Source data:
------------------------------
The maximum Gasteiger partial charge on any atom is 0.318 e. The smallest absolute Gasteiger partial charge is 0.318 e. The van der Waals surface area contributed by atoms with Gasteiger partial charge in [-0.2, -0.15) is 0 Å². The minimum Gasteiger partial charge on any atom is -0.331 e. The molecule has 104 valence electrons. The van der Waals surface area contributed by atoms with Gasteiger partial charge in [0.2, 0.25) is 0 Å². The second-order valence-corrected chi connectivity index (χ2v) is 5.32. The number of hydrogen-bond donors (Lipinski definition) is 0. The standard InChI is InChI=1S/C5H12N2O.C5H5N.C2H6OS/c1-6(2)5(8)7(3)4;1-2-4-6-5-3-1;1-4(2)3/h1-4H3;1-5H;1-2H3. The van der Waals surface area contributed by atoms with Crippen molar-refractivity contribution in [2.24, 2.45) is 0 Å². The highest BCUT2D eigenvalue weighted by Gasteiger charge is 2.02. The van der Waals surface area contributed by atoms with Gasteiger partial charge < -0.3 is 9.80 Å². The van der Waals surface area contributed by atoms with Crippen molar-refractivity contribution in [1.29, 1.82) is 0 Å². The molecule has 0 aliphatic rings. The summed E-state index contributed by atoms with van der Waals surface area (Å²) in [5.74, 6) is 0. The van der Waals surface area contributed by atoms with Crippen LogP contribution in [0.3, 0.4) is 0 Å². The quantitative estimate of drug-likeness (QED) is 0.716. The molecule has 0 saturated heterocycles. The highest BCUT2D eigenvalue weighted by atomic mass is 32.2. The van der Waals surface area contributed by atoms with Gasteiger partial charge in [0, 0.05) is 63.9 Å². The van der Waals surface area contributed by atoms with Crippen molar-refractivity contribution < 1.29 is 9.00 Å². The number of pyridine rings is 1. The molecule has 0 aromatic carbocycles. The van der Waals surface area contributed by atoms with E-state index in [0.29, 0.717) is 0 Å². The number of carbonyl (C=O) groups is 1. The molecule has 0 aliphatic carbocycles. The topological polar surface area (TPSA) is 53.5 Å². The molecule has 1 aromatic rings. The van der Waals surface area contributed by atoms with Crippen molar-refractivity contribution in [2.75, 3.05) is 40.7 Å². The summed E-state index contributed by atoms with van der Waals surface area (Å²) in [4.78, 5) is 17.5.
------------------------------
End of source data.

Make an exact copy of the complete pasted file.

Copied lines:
The maximum Gasteiger partial charge on any atom is 0.318 e. The smallest absolute Gasteiger partial charge is 0.318 e. The van der Waals surface area contributed by atoms with Gasteiger partial charge in [-0.2, -0.15) is 0 Å². The minimum Gasteiger partial charge on any atom is -0.331 e. The molecule has 104 valence electrons. The van der Waals surface area contributed by atoms with Gasteiger partial charge in [0.2, 0.25) is 0 Å². The second-order valence-corrected chi connectivity index (χ2v) is 5.32. The number of hydrogen-bond donors (Lipinski definition) is 0. The standard InChI is InChI=1S/C5H12N2O.C5H5N.C2H6OS/c1-6(2)5(8)7(3)4;1-2-4-6-5-3-1;1-4(2)3/h1-4H3;1-5H;1-2H3. The van der Waals surface area contributed by atoms with Crippen molar-refractivity contribution in [2.24, 2.45) is 0 Å². The highest BCUT2D eigenvalue weighted by Gasteiger charge is 2.02. The van der Waals surface area contributed by atoms with Gasteiger partial charge < -0.3 is 9.80 Å². The van der Waals surface area contributed by atoms with Crippen molar-refractivity contribution in [1.29, 1.82) is 0 Å². The molecule has 0 aliphatic rings. The summed E-state index contributed by atoms with van der Waals surface area (Å²) in [5.74, 6) is 0. The van der Waals surface area contributed by atoms with Crippen LogP contribution in [0.3, 0.4) is 0 Å². The quantitative estimate of drug-likeness (QED) is 0.716. The molecule has 0 saturated heterocycles. The highest BCUT2D eigenvalue weighted by atomic mass is 32.2. The van der Waals surface area contributed by atoms with Gasteiger partial charge in [0, 0.05) is 63.9 Å². The van der Waals surface area contributed by atoms with Crippen molar-refractivity contribution < 1.29 is 9.00 Å². The number of pyridine rings is 1. The molecule has 0 aromatic carbocycles. The van der Waals surface area contributed by atoms with E-state index in [0.29, 0.717) is 0 Å². The number of carbonyl (C=O) groups is 1. The molecule has 0 aliphatic carbocycles. The topological polar surface area (TPSA) is 53.5 Å². The molecule has 1 aromatic rings. The van der Waals surface area contributed by atoms with Crippen molar-refractivity contribution in [2.75, 3.05) is 40.7 Å². The summed E-state index contributed by atoms with van der Waals surface area (Å²) in [4.78, 5) is 17.5.